The raucous crowd grew even louder when Boldin reined in a 9-yard touchdown pass from Flacco early in the second quarter. The Ravens hope it was the first of many this season as the new impact wideout will be leaned upon to help the passing offense reach new heights. The score put Baltimore up by 10, and the Ravens never looked back.

“We’re just starting to get comfortable with one another,” Boldin said about his relationship with his new quarterback. “For us, we considered the half a real game, and we tried to pick it up a little bit and get in sync because this is truly the first dress rehearsal that we’ll get before the regular season.”

Boldin finished his evening with four catches for 52 yards with the aforementioned touchdown grab. The former Arizona Cardinals receiver has also earned a reputation as a strong blocker during his career, displaying it Saturday night when he wrestled a defensive back to the ground during a run play.

“That’s always been a part of my game,” Boldin said. “I hate to see a running back break a run. He could have gone for 30 or 40 yards, but my guy makes the tackle. So that’s something I take pride in. I was in one of those situations where a guy put his hand on my face mask, that pissed me off a little bit, so I had to get him back.”

Field goal opportunities passed up

The kicking competition remains undecided with Saturday’s victory providing little clarity in the process.

The Ravens converted three fourth-down tries in the second quarter, passing on potential field goal attempts from 26, 53, and 48 yards. Billy Cundiff made the only attempt by either kicker on the night, a 25-yard field goal in the first quarter.

“We have confidence with this [offense] on fourth-and-short, and we’ll continue to be aggressive with those,” Cameron said after the first half.

Shayne Graham lined up for a 41-yard field goal late in the first half, but Mason was flagged for unsportsmanlike conduct, moving the Ravens out of field-goal range and forcing the punting unit onto the field.

McGahee M.I.A.

Though completely healthy and dressed in uniform, running back Willis McGahee did not play in the third preseason game. The Ravens’ running game did not get much of a workout as a whole in the first half, with only 11 rushing attempts and four of them coming from Flacco.

“We just don’t need to play those [veterans] every single week,” Harbaugh said. “I don’t think we need to see what [McGahee] can do.”

Health update

In addition to Stallworth, the Ravens lost another receiver against the Giants when Clayton sustained a concussion on an illegal hit from safety Antrel Rolle in the second quarter.

“That’s obviously something to be careful with, but we’ll see,” Harbaugh said. “It shouldn’t be a long-term thing.”

Linebacker Ray Lewis left the game early in the second quarter and was icing his right knee on the bench in the first half. The 15-year veteran, however, told WNST.net’s Glenn Clark that it was “nothing” to be concerned over after the game.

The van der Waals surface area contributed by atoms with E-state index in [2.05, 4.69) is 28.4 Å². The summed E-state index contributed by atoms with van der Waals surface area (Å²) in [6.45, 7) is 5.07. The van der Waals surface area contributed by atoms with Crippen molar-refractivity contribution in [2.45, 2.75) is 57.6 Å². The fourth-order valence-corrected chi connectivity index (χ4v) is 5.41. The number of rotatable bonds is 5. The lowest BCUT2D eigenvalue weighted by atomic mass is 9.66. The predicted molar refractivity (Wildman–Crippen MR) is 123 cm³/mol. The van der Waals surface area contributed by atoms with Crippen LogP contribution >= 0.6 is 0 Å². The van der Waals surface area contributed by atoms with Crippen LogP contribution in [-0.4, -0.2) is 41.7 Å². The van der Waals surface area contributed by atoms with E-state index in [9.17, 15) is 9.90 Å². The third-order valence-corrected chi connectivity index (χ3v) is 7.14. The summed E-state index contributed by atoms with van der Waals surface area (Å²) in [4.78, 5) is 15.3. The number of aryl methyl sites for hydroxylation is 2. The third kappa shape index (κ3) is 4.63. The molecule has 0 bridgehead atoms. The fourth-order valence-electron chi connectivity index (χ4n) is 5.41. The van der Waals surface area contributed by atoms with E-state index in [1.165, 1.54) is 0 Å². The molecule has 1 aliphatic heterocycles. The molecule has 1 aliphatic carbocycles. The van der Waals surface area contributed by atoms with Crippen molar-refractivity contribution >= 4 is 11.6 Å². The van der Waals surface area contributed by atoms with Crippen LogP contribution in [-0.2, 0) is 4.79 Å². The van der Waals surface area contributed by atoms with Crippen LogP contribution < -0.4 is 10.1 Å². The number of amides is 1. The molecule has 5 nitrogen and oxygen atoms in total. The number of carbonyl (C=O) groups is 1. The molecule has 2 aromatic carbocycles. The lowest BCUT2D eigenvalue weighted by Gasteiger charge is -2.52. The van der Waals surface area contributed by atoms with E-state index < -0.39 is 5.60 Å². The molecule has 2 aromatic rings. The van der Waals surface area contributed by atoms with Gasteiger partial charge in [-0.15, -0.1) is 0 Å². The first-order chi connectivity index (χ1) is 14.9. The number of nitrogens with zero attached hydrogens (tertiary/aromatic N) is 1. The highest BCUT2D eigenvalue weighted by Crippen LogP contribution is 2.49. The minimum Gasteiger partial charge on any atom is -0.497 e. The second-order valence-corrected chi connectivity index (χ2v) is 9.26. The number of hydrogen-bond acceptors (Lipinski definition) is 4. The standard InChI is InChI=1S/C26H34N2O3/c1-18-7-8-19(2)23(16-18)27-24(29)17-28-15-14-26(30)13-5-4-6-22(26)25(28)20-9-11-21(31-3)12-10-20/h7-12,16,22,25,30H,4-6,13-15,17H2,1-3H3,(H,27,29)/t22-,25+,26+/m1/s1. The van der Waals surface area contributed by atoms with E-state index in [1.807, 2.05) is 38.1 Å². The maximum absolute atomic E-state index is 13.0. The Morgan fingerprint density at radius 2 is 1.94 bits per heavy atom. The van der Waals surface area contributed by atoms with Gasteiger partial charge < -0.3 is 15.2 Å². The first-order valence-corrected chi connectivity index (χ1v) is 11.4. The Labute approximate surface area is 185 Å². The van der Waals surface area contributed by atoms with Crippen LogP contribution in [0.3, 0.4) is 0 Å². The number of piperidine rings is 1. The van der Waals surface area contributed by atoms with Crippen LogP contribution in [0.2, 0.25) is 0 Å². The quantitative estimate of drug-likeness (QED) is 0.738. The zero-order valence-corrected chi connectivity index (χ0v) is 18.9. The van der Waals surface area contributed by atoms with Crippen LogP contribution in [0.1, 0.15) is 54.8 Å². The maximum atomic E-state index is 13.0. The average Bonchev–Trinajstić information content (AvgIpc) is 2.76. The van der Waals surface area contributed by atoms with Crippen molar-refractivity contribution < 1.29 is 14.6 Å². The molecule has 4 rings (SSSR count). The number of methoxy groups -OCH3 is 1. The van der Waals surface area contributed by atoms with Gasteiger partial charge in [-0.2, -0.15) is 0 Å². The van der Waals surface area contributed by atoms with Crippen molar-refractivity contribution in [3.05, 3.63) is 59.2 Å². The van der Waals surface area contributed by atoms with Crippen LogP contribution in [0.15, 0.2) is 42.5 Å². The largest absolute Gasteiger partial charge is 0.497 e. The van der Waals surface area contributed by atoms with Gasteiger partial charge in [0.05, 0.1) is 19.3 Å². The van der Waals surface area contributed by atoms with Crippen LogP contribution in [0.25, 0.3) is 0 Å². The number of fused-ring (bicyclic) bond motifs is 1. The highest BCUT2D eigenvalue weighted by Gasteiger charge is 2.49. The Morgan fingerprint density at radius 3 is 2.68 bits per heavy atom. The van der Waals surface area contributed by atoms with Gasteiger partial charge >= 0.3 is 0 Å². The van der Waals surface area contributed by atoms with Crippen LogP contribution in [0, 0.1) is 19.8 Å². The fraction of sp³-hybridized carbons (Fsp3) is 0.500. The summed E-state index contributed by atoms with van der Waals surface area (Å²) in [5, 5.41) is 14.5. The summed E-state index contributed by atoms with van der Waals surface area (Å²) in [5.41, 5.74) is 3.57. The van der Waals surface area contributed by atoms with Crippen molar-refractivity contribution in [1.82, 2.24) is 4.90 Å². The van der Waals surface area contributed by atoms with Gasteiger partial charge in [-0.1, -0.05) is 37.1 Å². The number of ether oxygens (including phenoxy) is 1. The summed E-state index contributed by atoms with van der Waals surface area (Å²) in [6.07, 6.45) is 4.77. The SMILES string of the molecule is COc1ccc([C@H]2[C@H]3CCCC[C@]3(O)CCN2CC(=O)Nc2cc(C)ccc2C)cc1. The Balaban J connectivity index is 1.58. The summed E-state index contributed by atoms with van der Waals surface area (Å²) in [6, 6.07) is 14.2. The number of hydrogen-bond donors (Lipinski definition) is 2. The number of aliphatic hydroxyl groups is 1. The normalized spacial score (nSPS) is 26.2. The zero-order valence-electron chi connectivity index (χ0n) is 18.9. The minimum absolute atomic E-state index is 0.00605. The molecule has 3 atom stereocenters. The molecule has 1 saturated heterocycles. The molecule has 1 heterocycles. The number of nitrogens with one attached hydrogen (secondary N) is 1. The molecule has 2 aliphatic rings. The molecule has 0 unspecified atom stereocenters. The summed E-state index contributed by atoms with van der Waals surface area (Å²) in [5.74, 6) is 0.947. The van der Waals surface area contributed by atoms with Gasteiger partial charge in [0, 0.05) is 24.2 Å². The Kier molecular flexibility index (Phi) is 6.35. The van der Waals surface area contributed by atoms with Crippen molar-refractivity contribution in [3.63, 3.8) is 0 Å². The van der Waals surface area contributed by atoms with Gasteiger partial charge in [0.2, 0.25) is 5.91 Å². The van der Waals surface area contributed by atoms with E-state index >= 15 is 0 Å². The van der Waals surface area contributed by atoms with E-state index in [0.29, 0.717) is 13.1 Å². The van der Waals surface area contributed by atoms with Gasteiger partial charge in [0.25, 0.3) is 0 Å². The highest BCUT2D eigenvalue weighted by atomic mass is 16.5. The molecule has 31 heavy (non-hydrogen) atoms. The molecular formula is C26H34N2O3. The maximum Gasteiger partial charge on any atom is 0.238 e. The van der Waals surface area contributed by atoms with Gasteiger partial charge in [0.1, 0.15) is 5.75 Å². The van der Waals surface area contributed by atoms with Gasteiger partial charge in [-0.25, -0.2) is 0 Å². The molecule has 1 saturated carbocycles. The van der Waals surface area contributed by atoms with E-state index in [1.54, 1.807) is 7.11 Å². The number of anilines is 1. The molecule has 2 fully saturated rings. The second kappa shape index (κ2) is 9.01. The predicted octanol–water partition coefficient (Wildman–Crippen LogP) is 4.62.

Odds & ends

The Ravens now hold a 7-5 all-time record against the Giants in the preseason. The victory was the team’s seventh straight preseason win. … Giants receiver Victor Cruz’s 1-yard touchdown catch late in the fourth quarter was the first defensive touchdown allowed by the Baltimore defense in the preseason. … Lardarius Webb was listed as inactive for Saturday’s game, but dressed in uniform and went through pre-game activity before the game. The Ravens’ other inactives were Jared Gaither, Terrence Cody, Oniel Cousins, Demetrius Williams, Eron Riley, Marcus Paschal, K.J. Gerard, David Hale, Daniel Sanders, Ed Reed, Brendon Ayanbadejo, and Matt Lawrence.

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Ravens Training Camp: The impressive and disappointing

Posted on 20 August 2010 by Luke Jones

Another Westminster training camp has concluded with the Ravens now focusing their attention to the final three games of the preseason before the 2010 regular season gets underway against the New York Jets on Sept. 13.

Saturday night’s meeting with the Washington Redskins will be a key audition for  bubble players as coach John Harbaugh has already stated how important the second preseason game is for evaluating rookies and reserve veterans fighting for a roster spot.

Much will change before the initial cutdown to 75 players takes place on Aug. 31 and the final cut to 53 on Sept. 4, but here’s a breakdown of players—by position—who impressed and disappointed in Westminster.

QUARTERBACKS
Impressed: Joe Flacco is an easy choice after a strong camp with his new offensive weapons. The third-year quarterback still must prove he can read and throw to the middle of the field, but Anquan Boldin and a strong group of tight ends will certainly help.

Disappointed: Troy Smith knew his standing in the organization changed dramatically after the acquisition of Marc Bulger, and the former Heisman Trophy winner did nothing to push the veteran for the backup job. Smith lacks size and was too erratic in Westminster. He will stick as the No. 3 quarterback, but his performance made the Ravens look very wise for signing Bulger.

RUNNING BACKS
Impressed: Hard to go with anyone but Ray Rice at this spot despite Willis McGahee looking solid and healthy as well. Rice looked to be in mid-season form the first day veterans reported to Westminster. It will be another Pro Bowl season for the third-year back if he remains healthy.

Disappointed: Not his fault, but Matt Lawrence’s chance of making the 53-man roster continues to diminish as he remains on the physically unable to perform list. He is a capable special teams player when healthy, but this summer’s roster is too deep.